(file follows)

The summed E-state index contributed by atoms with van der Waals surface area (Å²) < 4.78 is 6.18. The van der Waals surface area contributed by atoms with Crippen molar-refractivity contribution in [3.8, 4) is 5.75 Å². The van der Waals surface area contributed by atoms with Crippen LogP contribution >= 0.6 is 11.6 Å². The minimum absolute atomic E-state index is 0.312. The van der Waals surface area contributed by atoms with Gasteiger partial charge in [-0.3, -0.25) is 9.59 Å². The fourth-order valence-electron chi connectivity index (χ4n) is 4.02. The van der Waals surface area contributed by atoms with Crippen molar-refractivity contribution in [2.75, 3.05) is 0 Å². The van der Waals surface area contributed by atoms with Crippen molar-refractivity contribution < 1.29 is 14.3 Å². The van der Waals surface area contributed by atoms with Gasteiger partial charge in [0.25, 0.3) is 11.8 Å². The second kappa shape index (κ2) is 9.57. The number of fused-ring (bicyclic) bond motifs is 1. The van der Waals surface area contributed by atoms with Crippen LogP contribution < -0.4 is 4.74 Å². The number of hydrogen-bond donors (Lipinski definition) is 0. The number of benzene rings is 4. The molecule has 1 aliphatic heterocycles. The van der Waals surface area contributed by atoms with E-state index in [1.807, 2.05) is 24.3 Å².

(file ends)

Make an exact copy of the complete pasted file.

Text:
The summed E-state index contributed by atoms with van der Waals surface area (Å²) < 4.78 is 6.18. The van der Waals surface area contributed by atoms with Crippen molar-refractivity contribution in [3.8, 4) is 5.75 Å². The van der Waals surface area contributed by atoms with Crippen LogP contribution >= 0.6 is 11.6 Å². The minimum absolute atomic E-state index is 0.312. The van der Waals surface area contributed by atoms with Gasteiger partial charge in [-0.3, -0.25) is 9.59 Å². The fourth-order valence-electron chi connectivity index (χ4n) is 4.02. The van der Waals surface area contributed by atoms with Crippen molar-refractivity contribution in [2.75, 3.05) is 0 Å². The van der Waals surface area contributed by atoms with Crippen molar-refractivity contribution < 1.29 is 14.3 Å². The van der Waals surface area contributed by atoms with Gasteiger partial charge in [0.25, 0.3) is 11.8 Å². The second kappa shape index (κ2) is 9.57. The number of fused-ring (bicyclic) bond motifs is 1. The van der Waals surface area contributed by atoms with Crippen LogP contribution < -0.4 is 4.74 Å². The number of hydrogen-bond donors (Lipinski definition) is 0. The number of benzene rings is 4. The molecule has 1 aliphatic heterocycles. The van der Waals surface area contributed by atoms with E-state index in [1.807, 2.05) is 24.3 Å².